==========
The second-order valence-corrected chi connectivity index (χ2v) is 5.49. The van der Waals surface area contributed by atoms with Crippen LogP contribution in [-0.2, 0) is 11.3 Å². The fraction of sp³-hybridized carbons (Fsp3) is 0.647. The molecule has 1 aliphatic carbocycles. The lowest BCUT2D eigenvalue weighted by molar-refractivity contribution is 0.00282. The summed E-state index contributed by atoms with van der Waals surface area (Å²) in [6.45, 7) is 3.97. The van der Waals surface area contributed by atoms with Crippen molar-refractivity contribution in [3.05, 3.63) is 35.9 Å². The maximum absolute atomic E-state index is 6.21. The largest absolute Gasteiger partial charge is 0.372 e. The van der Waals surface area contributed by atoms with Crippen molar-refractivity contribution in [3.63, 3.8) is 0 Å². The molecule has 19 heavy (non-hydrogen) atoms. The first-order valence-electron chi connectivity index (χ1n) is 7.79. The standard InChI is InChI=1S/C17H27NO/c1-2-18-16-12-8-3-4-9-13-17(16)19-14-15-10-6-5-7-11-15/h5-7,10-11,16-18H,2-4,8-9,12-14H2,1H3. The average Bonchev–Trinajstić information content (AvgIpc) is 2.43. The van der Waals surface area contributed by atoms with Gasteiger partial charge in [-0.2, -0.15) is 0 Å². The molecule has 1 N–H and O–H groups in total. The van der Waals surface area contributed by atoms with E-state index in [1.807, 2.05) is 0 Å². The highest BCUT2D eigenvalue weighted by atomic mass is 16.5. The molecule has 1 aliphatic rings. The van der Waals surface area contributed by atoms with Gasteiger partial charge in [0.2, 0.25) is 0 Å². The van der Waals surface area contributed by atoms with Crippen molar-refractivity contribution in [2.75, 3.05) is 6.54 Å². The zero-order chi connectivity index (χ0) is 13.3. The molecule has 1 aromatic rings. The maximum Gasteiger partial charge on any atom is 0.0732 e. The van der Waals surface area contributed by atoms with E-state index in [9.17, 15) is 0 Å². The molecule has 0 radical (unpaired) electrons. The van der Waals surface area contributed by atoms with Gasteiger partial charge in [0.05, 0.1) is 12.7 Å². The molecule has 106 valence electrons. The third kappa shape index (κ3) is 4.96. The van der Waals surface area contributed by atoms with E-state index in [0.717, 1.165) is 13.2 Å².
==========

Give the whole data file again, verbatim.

The second-order valence-corrected chi connectivity index (χ2v) is 5.49. The van der Waals surface area contributed by atoms with Crippen LogP contribution in [-0.2, 0) is 11.3 Å². The fraction of sp³-hybridized carbons (Fsp3) is 0.647. The molecule has 1 aliphatic carbocycles. The lowest BCUT2D eigenvalue weighted by molar-refractivity contribution is 0.00282. The summed E-state index contributed by atoms with van der Waals surface area (Å²) in [6.45, 7) is 3.97. The van der Waals surface area contributed by atoms with Crippen molar-refractivity contribution in [3.05, 3.63) is 35.9 Å². The maximum absolute atomic E-state index is 6.21. The largest absolute Gasteiger partial charge is 0.372 e. The van der Waals surface area contributed by atoms with Crippen molar-refractivity contribution in [3.63, 3.8) is 0 Å². The molecule has 19 heavy (non-hydrogen) atoms. The first-order valence-electron chi connectivity index (χ1n) is 7.79. The standard InChI is InChI=1S/C17H27NO/c1-2-18-16-12-8-3-4-9-13-17(16)19-14-15-10-6-5-7-11-15/h5-7,10-11,16-18H,2-4,8-9,12-14H2,1H3. The average Bonchev–Trinajstić information content (AvgIpc) is 2.43. The van der Waals surface area contributed by atoms with Gasteiger partial charge in [-0.2, -0.15) is 0 Å². The molecule has 1 N–H and O–H groups in total. The van der Waals surface area contributed by atoms with E-state index in [1.807, 2.05) is 0 Å². The highest BCUT2D eigenvalue weighted by atomic mass is 16.5. The molecule has 1 aliphatic rings. The van der Waals surface area contributed by atoms with Gasteiger partial charge in [0.2, 0.25) is 0 Å². The van der Waals surface area contributed by atoms with Crippen molar-refractivity contribution in [2.75, 3.05) is 6.54 Å². The zero-order chi connectivity index (χ0) is 13.3. The molecule has 1 aromatic rings. The maximum Gasteiger partial charge on any atom is 0.0732 e. The van der Waals surface area contributed by atoms with E-state index in [9.17, 15) is 0 Å². The molecule has 0 radical (unpaired) electrons. The van der Waals surface area contributed by atoms with Gasteiger partial charge in [0.05, 0.1) is 12.7 Å². The molecule has 106 valence electrons. The third kappa shape index (κ3) is 4.96. The van der Waals surface area contributed by atoms with E-state index in [0.717, 1.165) is 13.2 Å².